All Posts Tagged With: "Colorado renewable energy"
Today Governor Hickenlooper signed Senate Bill 252, and depending on who you ask, it is either a tremendous boost for advancing Colorado’s clean energy economy into rural areas, or a foolish move that will increase utility rates on working families across the state.5Jun2013 | admin | 0 comments | Continued
Colorado’s cleantech sector — measured by capital investment, technology and policy — ranked fifth among all U.S. states in 2012, according to a survey by research firm Clean Edge. Colorado and Denver were the highest-ranked state and city not on the East or West Coast.5Jun2013 | admin | 0 comments | Continued
Through the “Advancing Colorado’s Renewable Energy” (ACRE) program, the Colorado Department of Agriculture hopes to create a small hydropower road map for Colorado agriculture. The goal is to identify small hydropower renewable energy opportunities based on the “achievability” of those opportunities.28May2013 | admin | 0 comments | Continued
To adjust capacity to market demand for wind turbine orders in 2013, Vestas today announced a workforce reduction at its blade factories in Windsor and Brighton, Colorado. The move represents about 10 percent of Vestas’ 1,100 manufacturing employees in the state.21Feb2013 | admin | 0 comments | Continued
The grading system is the brainchild of Lexington Institute, the publisher of EnergyTrends.org, which offers the letter grades to states as well as a lots of other information about energy production and use.10Aug2012 | admin | 2 comments | Continued
The grading system of EnergyTrends.org takes into account both the amount of energy generated from renewable sources and the growth rate over a three-year period, as well as savings achieved in electricity use, state incentive programs for renewable energy, and other factors.9May2012 | admin | 0 comments | Continued
At Fort Carson, the Army partnered with a local energy provider to build a photovoltaic solar array on top of a closed landfill. The White Sands Missile Range project in New Mexico will provide the Army with 4.44-megawatts of installed photovoltaic capacity, saving 10 million kilowatt hours of electricity annually.6Feb2012 | admin | 0 comments | Continued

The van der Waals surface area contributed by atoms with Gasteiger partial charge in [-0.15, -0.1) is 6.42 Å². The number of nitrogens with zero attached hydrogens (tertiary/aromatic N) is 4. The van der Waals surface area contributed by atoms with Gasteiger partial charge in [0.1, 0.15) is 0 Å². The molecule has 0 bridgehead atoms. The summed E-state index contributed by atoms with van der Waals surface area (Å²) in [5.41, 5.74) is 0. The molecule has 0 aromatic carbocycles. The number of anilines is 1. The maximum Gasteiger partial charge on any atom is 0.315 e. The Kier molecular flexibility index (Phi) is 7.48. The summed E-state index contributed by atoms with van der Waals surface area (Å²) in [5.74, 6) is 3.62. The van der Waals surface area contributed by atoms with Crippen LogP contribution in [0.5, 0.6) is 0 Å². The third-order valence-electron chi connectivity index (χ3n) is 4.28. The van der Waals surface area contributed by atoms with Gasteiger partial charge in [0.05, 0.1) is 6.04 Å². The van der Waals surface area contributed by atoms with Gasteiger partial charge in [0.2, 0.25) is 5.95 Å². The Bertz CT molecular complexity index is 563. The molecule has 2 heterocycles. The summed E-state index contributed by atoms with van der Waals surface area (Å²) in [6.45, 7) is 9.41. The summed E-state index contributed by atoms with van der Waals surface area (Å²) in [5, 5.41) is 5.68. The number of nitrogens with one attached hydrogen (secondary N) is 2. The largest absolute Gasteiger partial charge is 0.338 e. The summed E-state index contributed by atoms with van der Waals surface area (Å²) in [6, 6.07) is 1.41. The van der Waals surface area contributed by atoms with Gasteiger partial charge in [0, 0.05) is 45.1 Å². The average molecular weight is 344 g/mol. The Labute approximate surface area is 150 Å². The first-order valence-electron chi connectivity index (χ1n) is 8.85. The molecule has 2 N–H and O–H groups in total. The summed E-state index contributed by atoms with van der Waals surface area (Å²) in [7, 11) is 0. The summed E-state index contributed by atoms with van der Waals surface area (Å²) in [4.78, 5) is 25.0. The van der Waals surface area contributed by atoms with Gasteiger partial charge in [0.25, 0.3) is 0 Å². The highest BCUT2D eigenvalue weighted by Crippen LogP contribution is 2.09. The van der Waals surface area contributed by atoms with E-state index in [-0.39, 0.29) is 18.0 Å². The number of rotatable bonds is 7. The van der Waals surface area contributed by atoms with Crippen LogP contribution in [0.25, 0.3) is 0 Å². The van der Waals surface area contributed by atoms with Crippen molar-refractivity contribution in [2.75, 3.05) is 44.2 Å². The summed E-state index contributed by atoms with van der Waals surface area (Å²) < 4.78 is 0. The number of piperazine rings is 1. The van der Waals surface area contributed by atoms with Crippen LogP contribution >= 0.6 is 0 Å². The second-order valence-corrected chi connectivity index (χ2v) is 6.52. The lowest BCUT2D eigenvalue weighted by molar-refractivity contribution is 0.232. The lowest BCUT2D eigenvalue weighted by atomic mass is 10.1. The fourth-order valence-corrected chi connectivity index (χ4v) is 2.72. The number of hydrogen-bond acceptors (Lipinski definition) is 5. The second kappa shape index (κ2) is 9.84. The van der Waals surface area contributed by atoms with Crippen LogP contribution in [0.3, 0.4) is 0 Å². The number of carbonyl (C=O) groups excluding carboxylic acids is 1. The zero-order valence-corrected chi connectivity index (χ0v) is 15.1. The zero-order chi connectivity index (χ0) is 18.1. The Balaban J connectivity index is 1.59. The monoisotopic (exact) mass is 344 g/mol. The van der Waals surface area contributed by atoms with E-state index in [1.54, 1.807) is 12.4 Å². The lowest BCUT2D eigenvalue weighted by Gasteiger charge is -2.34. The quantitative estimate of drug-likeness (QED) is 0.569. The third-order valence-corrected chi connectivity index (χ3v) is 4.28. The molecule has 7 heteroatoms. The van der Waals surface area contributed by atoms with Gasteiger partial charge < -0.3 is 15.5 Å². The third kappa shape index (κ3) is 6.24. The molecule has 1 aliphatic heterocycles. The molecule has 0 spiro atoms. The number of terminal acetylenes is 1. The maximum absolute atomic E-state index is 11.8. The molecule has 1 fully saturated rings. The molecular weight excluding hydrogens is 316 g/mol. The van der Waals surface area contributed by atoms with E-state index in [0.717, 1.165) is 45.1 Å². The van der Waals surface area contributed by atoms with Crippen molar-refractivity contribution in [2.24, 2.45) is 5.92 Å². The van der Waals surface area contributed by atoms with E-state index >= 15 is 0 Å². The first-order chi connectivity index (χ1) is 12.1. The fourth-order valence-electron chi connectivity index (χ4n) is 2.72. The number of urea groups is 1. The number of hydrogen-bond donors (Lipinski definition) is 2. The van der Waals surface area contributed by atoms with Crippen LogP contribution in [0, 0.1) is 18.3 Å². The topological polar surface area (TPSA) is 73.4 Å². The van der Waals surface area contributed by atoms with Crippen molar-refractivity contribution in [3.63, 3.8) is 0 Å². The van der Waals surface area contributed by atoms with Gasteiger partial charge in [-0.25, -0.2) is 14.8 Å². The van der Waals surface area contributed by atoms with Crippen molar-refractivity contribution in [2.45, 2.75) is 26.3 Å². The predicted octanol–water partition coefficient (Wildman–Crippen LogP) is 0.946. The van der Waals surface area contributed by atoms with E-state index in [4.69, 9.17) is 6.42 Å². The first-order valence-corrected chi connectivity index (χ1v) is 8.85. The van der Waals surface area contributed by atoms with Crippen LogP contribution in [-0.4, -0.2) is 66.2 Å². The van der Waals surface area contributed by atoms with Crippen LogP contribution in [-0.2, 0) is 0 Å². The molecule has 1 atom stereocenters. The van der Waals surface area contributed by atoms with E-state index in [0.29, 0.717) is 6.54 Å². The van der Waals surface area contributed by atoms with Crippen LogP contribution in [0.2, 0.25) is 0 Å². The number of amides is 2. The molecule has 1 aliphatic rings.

The third edition of Resource Rich Colorado compares the state to the 49 others based on the presence of natural resources for energy generation, policies and programs, and intellectual resources for the energy industry. The results:
Our energy economy is one of the strongest in the nation but challenges remain.
There is nothing more dismaying to football fans that a referees call that goes against their team and changes the course of game. The cry goes out: “Hey, ref let’em play.” The battle over energy policy these days has devolved to the same cry of “let’em play” as energy subsidies and tax breaks have become targets for all sides. The feeling expressed by some is that energy sources and technologies ought to compete mano a mano in the open and free market and let the solar chips fall where they may.1Dec2011 | admin | 0 comments | Continued
David Eves, chief executive officer of Xcel’s subsidiary Public Service Company of Colorado, said the wind energy offer from NextEra was too good to pass-up. “This proposed purchase contains the lowest-cost wind energy we’ve seen, making it competitive with other energy sources.”19Aug2011 | admin | 0 comments | Continued
The PV deployment fits into the Academy’s objective to generate 100 percent of its electricity needs on base by 2020 as part of the Defense Department’s Net Zero Energy Installation initiative. “At the strategic level, a lot of us talk about getting serious about the renewable energy business,” General Gould said. “We did it.”14Jun2011 | admin | 2 comments | Continued
SB 045 creates a task force to study the need for a state level commission to streamline new transmission. Comprised largely of utility interests, the group will make its recommendations by Dec. 1st. While the result is likely a foregone conclusion, the task force must consider public input gathered through four open meetings. Those who support a transparency, local control and distributed renewable energy generation shouldn’t miss the opportunity to participate in these meetings.7Jun2011 | admin | 0 comments | Continued